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Browser security & CORS

Best security practice when using access tokens when interacting with the API.


Read this article to learn more about the use of tokens in your API client.

CORS is a technique to relax the strict browser security model for certain trusted domains.

CORS makes it possible to specify which origins (i.e. webpages) that may issue requests and read response data from the API of your project. Let's say you have the Sanity Content Studio open in a browser tab and you're logged in. Behind the scenes, you now have an active session cookie at https://yourproject.api.sanity.io. Blissfully unaware, you click a link you receive in a mail, that opens evil-site.com in another browser tab. Now, if browser vendors did not care about security at all, the JavaScript running on evil-site.com would be able to make requests to https://yourproject.api.sanity.io. These requests would even be authenticated, passing whatever cookies the browser had previously set for yourproject.api.sanity.io, meaning that nothing would prevent the maintainer of evil-site.com from including a script that deletes all the contents in your projects dataset.

Luckily, browser vendors are extremely concerned about security and have all implemented something called the Same-origin policy, which denies all requests from a web page to another web page that does not share the same origin (origin is the combination of URI scheme, hostname, and port number). The Same-origin policy is what prevents your bank account from becoming emptied when you're logged in to your online bank while also browsing random web pages at the same time. If you're unlucky and enter evil-site.com, there's no way any browser will allow scripts running on evil-site.com to send a request to your-bank.com/transfer with instructions to transfer all your money to the maintainer of evil site.

However, the Same-origin policy is bad news for you as a Sanity user, since your Content Studio (and possibly your single page app too) doesn't run on the same origin as the Sanity API. Typically the Content Studio runs on either http://localhost:3333 or https://yourproject.sanity.studio, while your content is located on https://yourproject.api.sanity.io. Due to the Same-origin policy, any script running on http://localhost:3333 is denied from making requests to yourdataset.api.sanity.io. So how can you still run your studio and edit your data at https://yourproject.sanity.studio? This is where CORS comes to the rescue. CORS stands for Cross-Origin Resource Sharing and is a way to bypass the Same-origin policy for trusted pages.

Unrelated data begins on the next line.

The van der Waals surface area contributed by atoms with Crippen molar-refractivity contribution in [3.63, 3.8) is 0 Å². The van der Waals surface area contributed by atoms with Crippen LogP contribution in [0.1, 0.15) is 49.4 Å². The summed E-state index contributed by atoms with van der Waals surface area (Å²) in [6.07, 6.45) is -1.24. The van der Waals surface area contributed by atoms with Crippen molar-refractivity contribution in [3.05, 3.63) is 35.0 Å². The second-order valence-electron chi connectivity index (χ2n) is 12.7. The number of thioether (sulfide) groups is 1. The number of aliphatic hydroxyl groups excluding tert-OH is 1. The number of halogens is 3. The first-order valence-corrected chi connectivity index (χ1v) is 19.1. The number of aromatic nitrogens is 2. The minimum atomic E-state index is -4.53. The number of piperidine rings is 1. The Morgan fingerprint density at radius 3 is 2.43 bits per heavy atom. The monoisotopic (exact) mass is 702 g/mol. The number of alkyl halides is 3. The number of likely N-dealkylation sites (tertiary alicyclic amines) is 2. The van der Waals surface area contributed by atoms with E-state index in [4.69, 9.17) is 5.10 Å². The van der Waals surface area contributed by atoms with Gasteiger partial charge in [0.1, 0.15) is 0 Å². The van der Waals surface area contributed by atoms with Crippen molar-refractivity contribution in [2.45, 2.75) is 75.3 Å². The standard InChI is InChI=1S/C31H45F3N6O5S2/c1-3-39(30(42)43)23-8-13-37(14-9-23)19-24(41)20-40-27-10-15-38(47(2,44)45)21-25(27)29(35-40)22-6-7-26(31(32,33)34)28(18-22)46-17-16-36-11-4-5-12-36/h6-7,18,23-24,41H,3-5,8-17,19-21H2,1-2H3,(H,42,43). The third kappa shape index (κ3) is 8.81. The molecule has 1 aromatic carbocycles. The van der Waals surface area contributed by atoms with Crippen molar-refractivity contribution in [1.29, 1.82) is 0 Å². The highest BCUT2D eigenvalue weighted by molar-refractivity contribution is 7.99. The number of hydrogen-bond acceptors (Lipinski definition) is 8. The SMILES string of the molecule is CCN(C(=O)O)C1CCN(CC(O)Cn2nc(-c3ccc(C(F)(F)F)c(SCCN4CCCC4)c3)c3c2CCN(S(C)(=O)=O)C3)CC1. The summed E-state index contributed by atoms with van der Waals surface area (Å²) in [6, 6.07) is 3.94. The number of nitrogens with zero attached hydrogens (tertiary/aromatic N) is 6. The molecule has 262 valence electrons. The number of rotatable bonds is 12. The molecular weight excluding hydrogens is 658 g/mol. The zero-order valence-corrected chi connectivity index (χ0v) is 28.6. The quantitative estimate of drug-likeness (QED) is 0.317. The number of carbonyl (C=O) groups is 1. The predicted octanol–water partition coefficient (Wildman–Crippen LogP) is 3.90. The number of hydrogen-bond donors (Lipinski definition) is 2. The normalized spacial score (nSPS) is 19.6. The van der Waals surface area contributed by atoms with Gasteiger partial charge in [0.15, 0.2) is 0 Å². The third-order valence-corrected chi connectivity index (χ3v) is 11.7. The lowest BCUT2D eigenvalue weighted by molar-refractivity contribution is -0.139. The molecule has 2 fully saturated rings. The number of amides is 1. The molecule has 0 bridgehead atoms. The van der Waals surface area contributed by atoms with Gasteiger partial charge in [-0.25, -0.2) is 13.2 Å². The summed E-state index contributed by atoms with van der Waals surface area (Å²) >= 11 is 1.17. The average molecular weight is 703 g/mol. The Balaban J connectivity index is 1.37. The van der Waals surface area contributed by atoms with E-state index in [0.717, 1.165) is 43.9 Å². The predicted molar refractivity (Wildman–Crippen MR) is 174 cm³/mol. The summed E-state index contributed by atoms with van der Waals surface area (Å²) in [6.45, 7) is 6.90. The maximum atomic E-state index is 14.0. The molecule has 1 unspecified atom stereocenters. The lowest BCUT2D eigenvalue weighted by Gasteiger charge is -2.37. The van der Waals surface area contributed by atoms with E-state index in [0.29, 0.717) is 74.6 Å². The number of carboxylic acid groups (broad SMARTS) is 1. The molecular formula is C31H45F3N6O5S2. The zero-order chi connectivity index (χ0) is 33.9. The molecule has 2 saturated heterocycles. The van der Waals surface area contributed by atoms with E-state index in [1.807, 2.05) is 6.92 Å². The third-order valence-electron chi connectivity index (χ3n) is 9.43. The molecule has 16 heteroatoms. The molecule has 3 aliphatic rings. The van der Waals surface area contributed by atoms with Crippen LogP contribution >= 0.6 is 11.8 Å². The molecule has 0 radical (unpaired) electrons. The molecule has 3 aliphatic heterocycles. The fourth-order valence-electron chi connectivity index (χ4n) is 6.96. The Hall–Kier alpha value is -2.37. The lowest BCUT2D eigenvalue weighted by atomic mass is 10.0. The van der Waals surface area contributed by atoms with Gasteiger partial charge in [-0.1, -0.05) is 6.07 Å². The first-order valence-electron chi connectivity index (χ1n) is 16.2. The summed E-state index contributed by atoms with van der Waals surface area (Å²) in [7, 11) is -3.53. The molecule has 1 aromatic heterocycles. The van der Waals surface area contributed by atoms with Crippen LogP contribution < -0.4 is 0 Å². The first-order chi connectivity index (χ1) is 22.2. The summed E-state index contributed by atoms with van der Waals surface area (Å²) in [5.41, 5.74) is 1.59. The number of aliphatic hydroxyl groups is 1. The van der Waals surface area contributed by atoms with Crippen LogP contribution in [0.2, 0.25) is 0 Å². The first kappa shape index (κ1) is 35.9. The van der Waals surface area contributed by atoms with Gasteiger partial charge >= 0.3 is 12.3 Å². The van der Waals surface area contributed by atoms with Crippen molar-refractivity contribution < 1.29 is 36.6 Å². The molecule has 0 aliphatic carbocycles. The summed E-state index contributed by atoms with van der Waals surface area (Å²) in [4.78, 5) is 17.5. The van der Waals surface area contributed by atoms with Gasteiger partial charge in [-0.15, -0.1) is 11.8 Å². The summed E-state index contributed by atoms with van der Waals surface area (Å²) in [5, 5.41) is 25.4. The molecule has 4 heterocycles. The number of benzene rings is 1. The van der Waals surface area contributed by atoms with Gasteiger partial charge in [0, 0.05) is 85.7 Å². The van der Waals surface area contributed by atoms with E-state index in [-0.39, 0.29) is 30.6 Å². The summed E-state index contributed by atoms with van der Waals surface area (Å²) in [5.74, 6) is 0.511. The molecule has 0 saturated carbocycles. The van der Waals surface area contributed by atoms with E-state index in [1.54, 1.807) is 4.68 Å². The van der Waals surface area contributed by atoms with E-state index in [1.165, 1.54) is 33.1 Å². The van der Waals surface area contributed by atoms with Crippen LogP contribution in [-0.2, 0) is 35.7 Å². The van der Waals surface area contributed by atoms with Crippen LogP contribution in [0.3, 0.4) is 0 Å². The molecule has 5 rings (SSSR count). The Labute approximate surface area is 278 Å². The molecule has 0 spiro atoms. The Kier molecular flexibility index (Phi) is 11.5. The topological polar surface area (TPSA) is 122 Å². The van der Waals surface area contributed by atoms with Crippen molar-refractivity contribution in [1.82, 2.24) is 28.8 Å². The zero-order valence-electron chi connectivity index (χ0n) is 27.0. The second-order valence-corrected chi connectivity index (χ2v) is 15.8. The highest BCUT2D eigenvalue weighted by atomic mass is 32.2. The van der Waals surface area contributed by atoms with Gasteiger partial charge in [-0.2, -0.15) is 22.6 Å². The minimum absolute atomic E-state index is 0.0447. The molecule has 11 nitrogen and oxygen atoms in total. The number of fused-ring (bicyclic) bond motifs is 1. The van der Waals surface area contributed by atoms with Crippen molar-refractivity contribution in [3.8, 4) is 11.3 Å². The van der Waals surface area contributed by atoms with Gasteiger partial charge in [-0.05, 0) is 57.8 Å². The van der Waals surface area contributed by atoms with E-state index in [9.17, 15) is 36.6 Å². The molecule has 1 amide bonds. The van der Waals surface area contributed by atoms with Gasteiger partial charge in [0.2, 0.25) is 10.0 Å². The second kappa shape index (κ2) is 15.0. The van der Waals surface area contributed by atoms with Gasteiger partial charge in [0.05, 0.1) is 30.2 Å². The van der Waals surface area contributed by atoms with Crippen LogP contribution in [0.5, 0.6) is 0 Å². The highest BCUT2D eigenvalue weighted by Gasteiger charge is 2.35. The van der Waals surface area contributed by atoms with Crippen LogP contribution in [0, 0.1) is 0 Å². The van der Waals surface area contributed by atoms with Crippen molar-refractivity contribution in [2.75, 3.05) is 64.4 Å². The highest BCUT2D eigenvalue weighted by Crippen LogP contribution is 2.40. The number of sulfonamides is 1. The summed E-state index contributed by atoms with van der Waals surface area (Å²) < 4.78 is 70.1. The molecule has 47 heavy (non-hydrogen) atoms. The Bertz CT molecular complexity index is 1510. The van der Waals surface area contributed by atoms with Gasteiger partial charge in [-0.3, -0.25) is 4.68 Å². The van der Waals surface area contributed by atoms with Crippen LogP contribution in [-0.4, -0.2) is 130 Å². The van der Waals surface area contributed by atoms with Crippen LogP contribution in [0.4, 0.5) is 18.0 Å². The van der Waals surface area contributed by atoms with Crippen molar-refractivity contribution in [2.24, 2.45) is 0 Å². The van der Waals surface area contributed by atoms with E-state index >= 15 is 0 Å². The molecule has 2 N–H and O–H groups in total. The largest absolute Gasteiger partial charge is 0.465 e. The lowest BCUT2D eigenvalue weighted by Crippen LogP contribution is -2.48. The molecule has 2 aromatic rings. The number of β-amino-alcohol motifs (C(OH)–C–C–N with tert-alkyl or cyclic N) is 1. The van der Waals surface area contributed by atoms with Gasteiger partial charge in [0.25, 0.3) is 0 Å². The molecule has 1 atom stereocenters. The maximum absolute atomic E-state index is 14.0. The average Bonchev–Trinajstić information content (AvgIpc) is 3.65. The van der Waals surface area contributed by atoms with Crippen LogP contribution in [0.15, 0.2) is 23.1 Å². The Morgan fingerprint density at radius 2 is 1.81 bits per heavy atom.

CORS provides a way for the browser to first check with the server whether the origin of a page is allowed to perform a specific request (e.g. a request to delete some content). Explained simplified: if a script loaded on a web page tries to request https://yourproject.api.sanity.io, the browser will issue a preflight request to the Sanity API, providing information about the origin of the web page (along with some additional metadata about the request it is about to perform). If the origin is in the list of trusted origins for your project, then the Sanity API will respond with a “YAY”, and the browser will continue with the actual request. If the origin is not found in the list of trusted origins, the Sanity API will respond with a “NOPE” and the browser will not perform the request at all. To add or remove a trusted origin, go to the management console, select a project, and find the list under the settings tab.

In addition to simply allowing or not allowing an origin access to your dataset, there's also an additional setting for whether or not to allow credentials to be sent. In this context, credentials means either a session cookie or an authorization token. If you are creating a single-page application that talks to the Sanity API directly, you usually want to disallow sending credentials.


CORS is only about browser security, and does not apply when requesting from e.g. Node.js or curl.

In order to modify data, the API request must be authenticated with an access token that has write access. This token is either coming from the auth session set by the browser when the user logged in, or from an access token added in the project management console under project settings. A public dataset is only publicly readable, and can only be written to by users invited to the project, or by tokens configured with write access enabled.

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